Back-Wage Recoveries Reach 5-Year High in 2017, Report Says

Payroll on Bloomberg Tax is built to get you to the right answer faster and more efficiently. Get all the payroll intelligence you need with Bloomberg Tax expert analysis, perspectives and...

By Jazlyn Williams

The $270.4 million in back wages recovered in fiscal year 2017 was the highest amount recovered in the past five years, according to enforcement statistics recently released by the Labor Department’s Wage and Hour Division.

The back-wage level for fiscal 2017, which ended Sept. 30, 2017, was a slight increase from the $266.6 million recovered in fiscal 2016 and the second-highest amount recovered in the past 20 years, the division said.

The number of workers receiving back wages dropped to about 241,000 in 2017 from 284,000 workers in 2016. The 2017 level ties with 2015 for the lowest number of workers receiving back wages since 2010.

More back wages distributed among fewer workers caused the average amount of back wages paid to affected workers to increase to $1,125 in 2017, the division said.

Amounts collected for violations of the Fair Labor Standards Act decreased from 2016 to 2017, the division said.

The division recovered $31.2 million in minimum wages, down from $35 million in 2016, and $157.6 million in overtime pay, down from $171.9 million. Of the employees who received FLSA back wages in 2017, 34 percent received minimum wages and 89 percent received overtime.

The division concluded nearly 29,000 cases in 2017, about the same as the number of cases concluded in 2016.

Back Wages Up Sharply for Temporary Workers

Enforcement statistics for 15 low-wage industries were released by the Wage and Hour division. Of the targeted industries, the temporary-help industry had the largest percentage increase in the amount of back wages collected, the division said.

The $9.44 million collected from the temporary-help industry in fiscal 2017 jumped more than 150 percent from the $3.71 million collected in fiscal 2016, despite an increase of 4 percent in the number of cases for the industry for the same period.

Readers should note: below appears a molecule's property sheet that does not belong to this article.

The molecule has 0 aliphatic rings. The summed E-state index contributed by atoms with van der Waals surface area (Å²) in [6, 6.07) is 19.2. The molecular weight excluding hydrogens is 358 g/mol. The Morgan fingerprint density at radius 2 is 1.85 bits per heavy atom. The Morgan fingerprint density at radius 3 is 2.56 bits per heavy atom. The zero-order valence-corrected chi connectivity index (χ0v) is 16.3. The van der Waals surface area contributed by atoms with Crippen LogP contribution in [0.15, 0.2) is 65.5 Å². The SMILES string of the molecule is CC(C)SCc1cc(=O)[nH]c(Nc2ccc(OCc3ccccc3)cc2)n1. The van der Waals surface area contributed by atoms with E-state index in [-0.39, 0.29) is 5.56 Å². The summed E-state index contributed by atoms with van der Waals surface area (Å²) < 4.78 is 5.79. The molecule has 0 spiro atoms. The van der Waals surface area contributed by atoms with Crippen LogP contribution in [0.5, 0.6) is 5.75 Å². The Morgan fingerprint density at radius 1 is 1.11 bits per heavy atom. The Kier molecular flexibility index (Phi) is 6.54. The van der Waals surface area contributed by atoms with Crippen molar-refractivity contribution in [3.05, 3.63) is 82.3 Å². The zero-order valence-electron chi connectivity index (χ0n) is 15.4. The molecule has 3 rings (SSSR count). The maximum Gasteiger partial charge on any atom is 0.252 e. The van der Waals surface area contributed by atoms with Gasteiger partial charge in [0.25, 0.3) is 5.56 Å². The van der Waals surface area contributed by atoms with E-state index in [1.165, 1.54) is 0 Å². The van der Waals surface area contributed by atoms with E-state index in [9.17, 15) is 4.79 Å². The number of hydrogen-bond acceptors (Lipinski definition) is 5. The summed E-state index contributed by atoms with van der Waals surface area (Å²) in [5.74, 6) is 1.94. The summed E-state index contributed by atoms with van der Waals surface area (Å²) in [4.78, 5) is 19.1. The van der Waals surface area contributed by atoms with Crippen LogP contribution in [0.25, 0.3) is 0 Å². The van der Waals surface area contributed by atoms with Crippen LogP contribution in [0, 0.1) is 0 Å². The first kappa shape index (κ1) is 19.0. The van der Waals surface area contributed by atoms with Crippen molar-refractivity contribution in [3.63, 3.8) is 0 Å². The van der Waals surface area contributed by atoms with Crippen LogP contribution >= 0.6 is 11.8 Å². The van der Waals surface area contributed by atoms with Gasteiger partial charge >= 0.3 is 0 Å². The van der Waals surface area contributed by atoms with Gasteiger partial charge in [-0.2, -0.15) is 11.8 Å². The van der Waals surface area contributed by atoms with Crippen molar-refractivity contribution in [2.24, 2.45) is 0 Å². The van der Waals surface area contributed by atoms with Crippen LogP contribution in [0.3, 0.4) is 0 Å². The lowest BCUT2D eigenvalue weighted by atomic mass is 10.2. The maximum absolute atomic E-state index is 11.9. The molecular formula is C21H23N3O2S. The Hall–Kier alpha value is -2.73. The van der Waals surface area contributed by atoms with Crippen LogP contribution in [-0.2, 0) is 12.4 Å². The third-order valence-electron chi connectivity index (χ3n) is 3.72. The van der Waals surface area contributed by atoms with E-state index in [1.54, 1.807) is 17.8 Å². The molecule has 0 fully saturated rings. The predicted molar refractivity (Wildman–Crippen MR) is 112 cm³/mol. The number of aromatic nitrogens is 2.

The temporary-help industry also had almost 1.5 times more employees receiving back wages in 2017 than in 2016, rising to 9,003 employees from 6,382 employees, the division said.

The amusement industry also had sharp increases in 2017 from 2016. The amount of back wages paid to amusement-industry workers increased 53 percent to $924,267 from $602,061, and the number of employees receiving back wages more than doubled to 2,038 employees from 967 employees.

Workers in the construction industry were paid the highest total amount of back wages in 2017, as in 2016. The $49.3 million in back wages stemmed from 2,959 cases and were paid to 26,514 workers, the division said.

The food-services industry had the highest number of cases investigated, the highest number of workers collecting back wages, and the second-highest total amount of back wages in 2017, unchanged from the industry’s 2016 rankings. The division investigated 5,446 food-service cases and collected $42.9 million in back wages for 44,363 workers, it said.

Compliance Outreach Expands

About 3,200 outreach events were conducted in 2017 and 14,000 events were held in the past five years, the Wage and Hour Division said. Such events are meant to “educate employers and workers alike to promote compliance,” it said.

Employers soon will have another avenue to improve compliance with guidance from the Wage and Hour Division. Under the Payroll Audit Independent Determination program, announced March 6 by the Labor Department, employers that report themselves for potential FLSA violations may be able to receive help from the division to resolve wage and hour claims.

Employers that participate in the program may be able to avoid large fines and avoid lawsuits, the department said in a news release.

To contact the reporter on this story: Jazlyn Williams in Washington at jwilliams@bloombergtax.com. To contact the editor responsible for this story: Michael Baer at mbaer@bloombergtax.com.

Copyright © 2018 The Bureau of National Affairs, Inc. All Rights Reserved.

Try Payroll